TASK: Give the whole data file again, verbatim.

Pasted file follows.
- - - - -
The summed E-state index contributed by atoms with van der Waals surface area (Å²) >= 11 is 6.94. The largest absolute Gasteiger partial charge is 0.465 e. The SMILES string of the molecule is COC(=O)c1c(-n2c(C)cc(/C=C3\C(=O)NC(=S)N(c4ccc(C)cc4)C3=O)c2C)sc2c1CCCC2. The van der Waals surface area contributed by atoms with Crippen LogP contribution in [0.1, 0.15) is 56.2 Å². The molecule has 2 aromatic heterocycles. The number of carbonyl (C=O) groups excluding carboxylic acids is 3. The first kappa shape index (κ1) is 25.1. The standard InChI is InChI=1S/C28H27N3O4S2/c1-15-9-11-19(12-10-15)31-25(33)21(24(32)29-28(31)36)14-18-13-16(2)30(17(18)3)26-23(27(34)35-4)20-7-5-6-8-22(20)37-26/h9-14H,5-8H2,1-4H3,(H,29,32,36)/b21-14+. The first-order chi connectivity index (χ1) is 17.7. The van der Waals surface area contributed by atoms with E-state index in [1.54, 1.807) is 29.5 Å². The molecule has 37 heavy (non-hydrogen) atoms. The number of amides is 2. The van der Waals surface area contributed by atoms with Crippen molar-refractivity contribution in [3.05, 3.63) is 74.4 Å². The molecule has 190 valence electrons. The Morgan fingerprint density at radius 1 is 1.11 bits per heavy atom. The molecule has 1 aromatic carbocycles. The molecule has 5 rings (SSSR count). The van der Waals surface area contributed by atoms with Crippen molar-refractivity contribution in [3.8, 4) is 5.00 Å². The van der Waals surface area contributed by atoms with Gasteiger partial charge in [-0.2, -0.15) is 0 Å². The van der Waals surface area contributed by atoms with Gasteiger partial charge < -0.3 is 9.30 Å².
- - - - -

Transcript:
The summed E-state index contributed by atoms with van der Waals surface area (Å²) >= 11 is 6.94. The largest absolute Gasteiger partial charge is 0.465 e. The SMILES string of the molecule is COC(=O)c1c(-n2c(C)cc(/C=C3\C(=O)NC(=S)N(c4ccc(C)cc4)C3=O)c2C)sc2c1CCCC2. The van der Waals surface area contributed by atoms with Crippen LogP contribution in [0.1, 0.15) is 56.2 Å². The molecule has 2 aromatic heterocycles. The number of carbonyl (C=O) groups excluding carboxylic acids is 3. The first kappa shape index (κ1) is 25.1. The standard InChI is InChI=1S/C28H27N3O4S2/c1-15-9-11-19(12-10-15)31-25(33)21(24(32)29-28(31)36)14-18-13-16(2)30(17(18)3)26-23(27(34)35-4)20-7-5-6-8-22(20)37-26/h9-14H,5-8H2,1-4H3,(H,29,32,36)/b21-14+. The first-order chi connectivity index (χ1) is 17.7. The van der Waals surface area contributed by atoms with E-state index in [1.54, 1.807) is 29.5 Å². The molecule has 37 heavy (non-hydrogen) atoms. The number of amides is 2. The van der Waals surface area contributed by atoms with Crippen molar-refractivity contribution in [3.05, 3.63) is 74.4 Å². The molecule has 190 valence electrons. The Morgan fingerprint density at radius 1 is 1.11 bits per heavy atom. The molecule has 1 aromatic carbocycles. The molecule has 5 rings (SSSR count). The van der Waals surface area contributed by atoms with Crippen molar-refractivity contribution in [3.8, 4) is 5.00 Å². The van der Waals surface area contributed by atoms with Gasteiger partial charge in [-0.2, -0.15) is 0 Å². The van der Waals surface area contributed by atoms with Gasteiger partial charge < -0.3 is 9.30 Å².